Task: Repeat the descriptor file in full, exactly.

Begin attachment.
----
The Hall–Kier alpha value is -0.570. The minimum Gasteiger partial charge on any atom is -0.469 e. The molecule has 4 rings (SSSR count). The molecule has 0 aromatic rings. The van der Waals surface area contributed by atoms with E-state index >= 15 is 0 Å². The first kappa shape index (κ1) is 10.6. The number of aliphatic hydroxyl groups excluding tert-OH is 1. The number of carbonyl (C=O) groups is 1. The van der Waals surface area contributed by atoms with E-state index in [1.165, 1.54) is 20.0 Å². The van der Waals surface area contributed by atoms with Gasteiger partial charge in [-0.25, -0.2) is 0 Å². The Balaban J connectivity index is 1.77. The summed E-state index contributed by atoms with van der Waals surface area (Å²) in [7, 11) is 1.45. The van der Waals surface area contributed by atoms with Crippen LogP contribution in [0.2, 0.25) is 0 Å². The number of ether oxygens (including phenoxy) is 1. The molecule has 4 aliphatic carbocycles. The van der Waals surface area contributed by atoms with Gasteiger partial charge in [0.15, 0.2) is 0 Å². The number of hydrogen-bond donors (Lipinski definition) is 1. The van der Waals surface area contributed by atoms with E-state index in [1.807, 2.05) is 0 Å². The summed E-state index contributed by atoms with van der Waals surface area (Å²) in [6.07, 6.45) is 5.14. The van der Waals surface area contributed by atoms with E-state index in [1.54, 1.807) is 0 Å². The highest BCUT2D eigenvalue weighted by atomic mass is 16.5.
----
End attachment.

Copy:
The Hall–Kier alpha value is -0.570. The minimum Gasteiger partial charge on any atom is -0.469 e. The molecule has 4 rings (SSSR count). The molecule has 0 aromatic rings. The van der Waals surface area contributed by atoms with E-state index >= 15 is 0 Å². The first kappa shape index (κ1) is 10.6. The number of aliphatic hydroxyl groups excluding tert-OH is 1. The number of carbonyl (C=O) groups is 1. The van der Waals surface area contributed by atoms with E-state index in [1.165, 1.54) is 20.0 Å². The van der Waals surface area contributed by atoms with Gasteiger partial charge in [-0.25, -0.2) is 0 Å². The Balaban J connectivity index is 1.77. The summed E-state index contributed by atoms with van der Waals surface area (Å²) in [7, 11) is 1.45. The van der Waals surface area contributed by atoms with Crippen LogP contribution in [0.2, 0.25) is 0 Å². The number of ether oxygens (including phenoxy) is 1. The molecule has 4 aliphatic carbocycles. The van der Waals surface area contributed by atoms with Gasteiger partial charge in [0.15, 0.2) is 0 Å². The number of hydrogen-bond donors (Lipinski definition) is 1. The van der Waals surface area contributed by atoms with E-state index in [1.807, 2.05) is 0 Å². The summed E-state index contributed by atoms with van der Waals surface area (Å²) in [6.07, 6.45) is 5.14. The van der Waals surface area contributed by atoms with E-state index in [1.54, 1.807) is 0 Å². The highest BCUT2D eigenvalue weighted by atomic mass is 16.5.